On Wednesday, British Prime Minister Boris Johnson rallied his Conservative Party loyalists, promising a sweeping overhaul to wean Britain’s economy from cheap foreign labor after Brexit.
Ignoring panic buying at petrol stations, empty supermarket shelves and warnings from retailers of a bleak Christmas to come, the Tory leader says the short-term pain is worth it.
“We are dealing with the biggest underlying problems of our economy and our society,” he is expected to say in his closing speech at the conference, according to excerpts released by the party.
“Problems that no government has had the courage to solve before.
“Because we are now embarking on the long overdue change of direction in the UK economy,” Johnson will say, vowing not to revert to the pre-Brexit model of “unchecked immigration”.
Instead, UK businesses will need to invest in their workers and in technology to push the country “towards a high-wage, high-skills, high-productivity economy”.
But the transition will take time. Meanwhile, the government has reluctantly accepted a limited number of short-term visas to attract truckers and poultry workers from Eastern Europe.
For opposition parties and poverty activists, Johnson’s pledge to “level out” uneven growth also comes up against the end Wednesday of a weekly increase in benefits for the lowest-paid workers.
As the prime minister put the finishing touches to his speech, nearby protesters condemned “conservative lies” and played the Soviet/Russian national anthem loudly.
Johnson’s attempt to draw a line between his administration and previous governments that lacked “guts” overlooks the fact that the Conservative Party has been in power since 2010.
On the other hand, Finance Minister Rishi Sunak – considered by many observers to be the heir apparent to 10 Downing Street – insists on continuity with the Conservative tradition of budgetary rectitude.
The government blames the severe labor shortages affecting the UK economy not on its hardline approach to Brexit, but on the coronavirus pandemic.
But the supply crisis risks undermining the themes Johnson is set to emphasize in his conference speech, including leveling economic growth across the UK and ‘Global Britain’. after EU divorce.
He is also expected to speak about Britain’s action on climate change and the need for global coordination, before convening the two-week COP26 climate summit in Scotland from October 31.
While touring exhibitors’ booths at the conference on Tuesday, Johnson rode an electric bicycle, rode an electric tractor and played with a puzzle to put together a zero-carbon energy house.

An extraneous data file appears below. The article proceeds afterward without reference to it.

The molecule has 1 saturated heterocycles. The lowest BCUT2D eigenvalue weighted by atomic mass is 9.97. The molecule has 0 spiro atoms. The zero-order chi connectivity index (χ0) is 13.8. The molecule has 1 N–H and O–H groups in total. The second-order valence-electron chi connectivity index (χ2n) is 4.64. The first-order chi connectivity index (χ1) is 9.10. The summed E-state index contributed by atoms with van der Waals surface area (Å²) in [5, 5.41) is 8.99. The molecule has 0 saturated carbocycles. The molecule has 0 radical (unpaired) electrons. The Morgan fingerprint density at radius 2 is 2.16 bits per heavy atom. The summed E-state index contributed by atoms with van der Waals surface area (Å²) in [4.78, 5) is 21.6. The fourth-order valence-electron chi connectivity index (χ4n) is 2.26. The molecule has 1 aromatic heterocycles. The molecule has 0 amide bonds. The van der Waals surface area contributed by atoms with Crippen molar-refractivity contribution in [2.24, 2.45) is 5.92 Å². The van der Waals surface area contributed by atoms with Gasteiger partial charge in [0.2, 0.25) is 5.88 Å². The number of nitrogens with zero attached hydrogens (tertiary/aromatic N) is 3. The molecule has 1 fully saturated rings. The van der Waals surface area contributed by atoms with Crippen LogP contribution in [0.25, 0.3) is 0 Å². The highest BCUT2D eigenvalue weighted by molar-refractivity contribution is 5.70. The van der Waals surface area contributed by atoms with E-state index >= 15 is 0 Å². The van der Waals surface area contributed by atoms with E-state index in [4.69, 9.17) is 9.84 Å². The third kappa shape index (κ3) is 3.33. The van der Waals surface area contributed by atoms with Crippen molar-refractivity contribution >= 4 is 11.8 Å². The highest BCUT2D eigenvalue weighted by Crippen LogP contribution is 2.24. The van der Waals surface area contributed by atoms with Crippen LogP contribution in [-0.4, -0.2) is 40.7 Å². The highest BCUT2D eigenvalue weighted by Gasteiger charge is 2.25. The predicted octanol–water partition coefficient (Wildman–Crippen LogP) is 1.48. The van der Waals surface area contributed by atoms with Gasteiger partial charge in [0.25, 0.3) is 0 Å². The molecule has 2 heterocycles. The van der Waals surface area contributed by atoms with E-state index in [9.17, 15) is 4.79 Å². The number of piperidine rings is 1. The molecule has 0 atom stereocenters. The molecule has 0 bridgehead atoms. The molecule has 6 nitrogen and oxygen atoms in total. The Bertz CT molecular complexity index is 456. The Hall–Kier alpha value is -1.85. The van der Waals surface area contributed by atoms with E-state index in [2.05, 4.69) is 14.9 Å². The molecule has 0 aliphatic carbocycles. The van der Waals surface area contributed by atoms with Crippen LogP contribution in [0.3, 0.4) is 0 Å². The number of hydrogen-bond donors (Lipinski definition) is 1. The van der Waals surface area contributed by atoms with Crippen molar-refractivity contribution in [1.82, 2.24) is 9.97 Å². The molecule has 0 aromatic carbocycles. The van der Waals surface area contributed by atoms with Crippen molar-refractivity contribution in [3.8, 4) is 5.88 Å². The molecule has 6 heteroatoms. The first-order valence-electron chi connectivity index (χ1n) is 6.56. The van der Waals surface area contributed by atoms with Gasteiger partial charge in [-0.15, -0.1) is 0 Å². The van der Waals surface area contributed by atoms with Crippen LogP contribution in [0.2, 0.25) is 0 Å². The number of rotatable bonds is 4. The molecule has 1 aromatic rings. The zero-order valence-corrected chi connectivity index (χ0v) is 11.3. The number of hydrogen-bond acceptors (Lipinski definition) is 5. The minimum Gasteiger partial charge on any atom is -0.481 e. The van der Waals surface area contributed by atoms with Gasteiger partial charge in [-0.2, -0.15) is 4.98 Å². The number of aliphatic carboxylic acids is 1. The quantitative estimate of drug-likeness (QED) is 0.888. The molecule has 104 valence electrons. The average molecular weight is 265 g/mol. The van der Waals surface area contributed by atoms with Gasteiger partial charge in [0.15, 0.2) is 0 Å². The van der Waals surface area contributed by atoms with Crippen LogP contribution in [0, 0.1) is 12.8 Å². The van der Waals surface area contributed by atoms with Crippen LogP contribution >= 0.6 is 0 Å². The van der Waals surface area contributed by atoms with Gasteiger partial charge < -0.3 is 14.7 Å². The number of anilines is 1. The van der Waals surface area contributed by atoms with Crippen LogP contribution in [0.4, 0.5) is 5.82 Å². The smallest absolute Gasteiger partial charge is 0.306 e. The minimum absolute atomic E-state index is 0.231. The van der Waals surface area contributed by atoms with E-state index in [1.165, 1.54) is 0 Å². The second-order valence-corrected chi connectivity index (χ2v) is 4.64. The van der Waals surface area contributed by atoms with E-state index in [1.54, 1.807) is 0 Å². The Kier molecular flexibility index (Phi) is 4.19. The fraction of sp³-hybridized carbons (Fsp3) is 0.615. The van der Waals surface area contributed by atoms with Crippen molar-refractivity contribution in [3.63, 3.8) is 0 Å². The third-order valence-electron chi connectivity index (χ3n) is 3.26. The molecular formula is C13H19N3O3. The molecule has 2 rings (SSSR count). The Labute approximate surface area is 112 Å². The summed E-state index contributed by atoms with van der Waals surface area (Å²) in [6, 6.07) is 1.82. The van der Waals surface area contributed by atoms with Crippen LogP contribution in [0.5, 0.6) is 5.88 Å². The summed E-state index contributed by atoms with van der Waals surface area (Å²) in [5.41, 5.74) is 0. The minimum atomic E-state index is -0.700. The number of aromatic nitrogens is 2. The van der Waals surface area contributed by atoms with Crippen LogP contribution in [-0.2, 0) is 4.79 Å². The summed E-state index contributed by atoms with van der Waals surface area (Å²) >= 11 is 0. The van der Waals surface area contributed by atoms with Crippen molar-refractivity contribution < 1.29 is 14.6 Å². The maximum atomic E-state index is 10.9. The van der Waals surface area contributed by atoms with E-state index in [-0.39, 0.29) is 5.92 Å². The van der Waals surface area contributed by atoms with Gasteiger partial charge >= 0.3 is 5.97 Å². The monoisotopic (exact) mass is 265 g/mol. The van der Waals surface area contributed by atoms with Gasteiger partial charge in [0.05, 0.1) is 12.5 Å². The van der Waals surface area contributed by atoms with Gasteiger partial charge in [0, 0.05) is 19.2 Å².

But at the Conservative rally as a whole, the topic of climate change took a back seat.
Sunak said on Monday that it would be “immoral” to bequeath pandemic debt to future generations, but made no mention of saving those generations from a burning planet.
The omission was a “damaging sign” ahead of COP26 in Glasgow, commented Rebecca Newsom, policy officer for Greenpeace UK.
“Spitting out more money for green infrastructure now would save huge costs later and create millions of new jobs across the UK,” she said.
Foreign Secretary Liz Truss also made no reference to the C-word – climate – in her Sunday speech, while pledging to support “greener” growth and “clean infrastructure” in developing countries. development.
By contrast, the B-word – Brexit – has been a recurring theme for delegates from Johnson’s party, adamant that the current issues associated with the EU split will pass.
Brexit Secretary David Frost has blasted the “anti-growth ideologies” and “persistent miserabilism” of the “anti-transport, anti-car” lobby.
Home Secretary Priti Patel used her own conference speech on Tuesday to pledge tougher action against climate protesters blocking roads around London.
The Prime Minister called the protesters “irresponsible crusty”.
But Johnson’s COP26 chairman Alok Sharma denied the party was slowing climate change with less than a month to go before welcoming delegates from around the world to Glasgow.
“Cabinet colleagues actually understand why it’s extremely important to get it right,” the former business minister told a small audience on the sidelines of the main conference.